As costs for orphan drugs rise, how can we better the patient experience?
Drug prices are climbing across the board, but the cost of orphan drugs—which are used to treat approximately 7,000 rare diseases—have superseded that of generics. Data reported by EvaluatePharma reveals that the annual cost for orphan drugs in 2016 was $140,443, compared with $27,756 for a non-orphan drug. Patients who suffer rare diseases spend 5.5 more for orphan drugs than patients requiring non-orphan prescriptions.
“If the orphan drug industry is to continue to thrive it must continue to generate innovations that justify the huge cost of these life-transforming treatments,” concludes EvaluatePharma.
Incentivizing orphan drugs
Fewer than 200,000 Americans are afflicted with the conditions which can only be treated by orphan drugs.
Created more than 30 years ago to encourage development of drugs to treat rare diseases, the Orphan Drug Act offers incentives such as tax credits, access to federal grants, and market exclusivity, for companies who develop these niche drugs. The program has given patients living with rare and often fatal diseases life-saving treatments where previously there were none. For example, over 40 years ago, there were fewer than 10 treatments approved for rare diseases. Since the law took effect, over 400 orphan drugs have been brought to market.
Despite being utilized by a much smaller patient population, orphan drugs are very profitable. “A $50,000 drug taken by 50,000 patients could bring in $2.5 billion per year for a company. A $300,000 orphan drug taken by only 5,000 people could net $1.5 billion a year,” reported the Huffington Post. Sales of orphan drugs are expected to grow 11 percent over the next five years to $209 billion; in 2016, sales climbed more than 12 percent, to $114 billion according to STAT.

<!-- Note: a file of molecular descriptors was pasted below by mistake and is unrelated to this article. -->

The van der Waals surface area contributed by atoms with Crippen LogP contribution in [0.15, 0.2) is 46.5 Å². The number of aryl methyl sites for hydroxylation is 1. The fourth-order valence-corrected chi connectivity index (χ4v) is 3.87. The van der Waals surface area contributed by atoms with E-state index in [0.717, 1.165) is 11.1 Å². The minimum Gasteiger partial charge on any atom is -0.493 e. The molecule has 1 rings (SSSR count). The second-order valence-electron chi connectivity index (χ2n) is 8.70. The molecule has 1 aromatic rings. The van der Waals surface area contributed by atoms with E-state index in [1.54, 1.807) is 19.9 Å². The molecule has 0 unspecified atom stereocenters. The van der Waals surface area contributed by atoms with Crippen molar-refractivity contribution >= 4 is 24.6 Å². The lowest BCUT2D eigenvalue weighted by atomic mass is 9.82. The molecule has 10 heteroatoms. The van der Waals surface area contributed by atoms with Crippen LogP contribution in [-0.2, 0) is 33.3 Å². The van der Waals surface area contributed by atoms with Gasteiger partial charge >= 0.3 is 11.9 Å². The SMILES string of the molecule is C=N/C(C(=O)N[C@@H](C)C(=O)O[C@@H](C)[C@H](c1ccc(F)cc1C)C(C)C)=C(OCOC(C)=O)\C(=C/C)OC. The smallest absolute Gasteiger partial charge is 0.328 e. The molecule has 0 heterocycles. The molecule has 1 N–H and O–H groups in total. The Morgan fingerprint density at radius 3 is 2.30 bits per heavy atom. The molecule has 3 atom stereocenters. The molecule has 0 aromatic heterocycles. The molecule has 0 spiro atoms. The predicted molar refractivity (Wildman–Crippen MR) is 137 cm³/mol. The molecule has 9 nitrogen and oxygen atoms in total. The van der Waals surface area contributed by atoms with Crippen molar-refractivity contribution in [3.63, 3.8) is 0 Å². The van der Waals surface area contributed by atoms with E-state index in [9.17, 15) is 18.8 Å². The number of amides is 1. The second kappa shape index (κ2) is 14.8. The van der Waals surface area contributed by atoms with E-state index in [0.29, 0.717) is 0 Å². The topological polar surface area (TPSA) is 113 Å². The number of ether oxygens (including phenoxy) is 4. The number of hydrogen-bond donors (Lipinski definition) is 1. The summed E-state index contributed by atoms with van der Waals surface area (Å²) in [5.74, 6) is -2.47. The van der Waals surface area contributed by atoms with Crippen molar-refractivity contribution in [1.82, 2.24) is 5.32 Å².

Market forces driving high costs
Companies point to the high price point to develop an orphan drug. It’s quite costly to develop any drug—orphan or branded—but some feel that because an orphan drug is treating a much smaller number of people, as opposed to a branded drug that would treat hundreds of thousands, high price points are necessary to recoup on research and development.
A lack of competition can fuel drug prices—not just for orphan drugs, but generic and brand drugs as well. “People expect a generic to be inexpensive, but the reason it is inexpensive is that there is reasonable competition,” Dr. Aaron Kesselheim, associate professor of medicine at Brigham and Women’s Hospital in Boston and at Harvard Medical School, told the New York Times.
Innovating for patient support
Living with a rare disease, or caring for a loved one who does, takes an unimaginable toll—physically, emotionally, and financially. Arriving at a diagnosis can be a long, grueling process with many patients experiencing a reduced quality of life or facing limited life expectancy before even starting a treatment. If a drug is not covered by insurance, or patients cannot afford to pay out-of-pocket expenses, further distress is added to already extraordinarily difficult circumstances.
Personalized medicine is becoming not just a trend, but a priority for consumers; it will be critical for orphan drug manufacturers to not only keep up the pace with groundbreaking therapies but embrace innovative solutions to ensure their patient populations are being guided through the process from start to finish. Patients need support beyond their treatment.
Creating innovative support solutions in addition to treatments nurtures customers beyond the pill, ensuring a more impactful and positive patient experience. Pharmaceutical patient programs are not limited to treatment adherence—they address gaps in care, answer patient concerns, supply adherence recommendations, and coach them through their journey—offering guidance and understanding to patients navigating their conditions. A positive customer experience will yield healthier, engaged patient outcomes, and transparent data and brand loyalty for drug manufacturers.
Having a rare disease—one which can only be treated by orphan drugs—is a unique and sometimes lonely situation. Providing an exemplary support system for patients can mitigate some of the alienation and confusion they experience, reducing the hardships of their condition.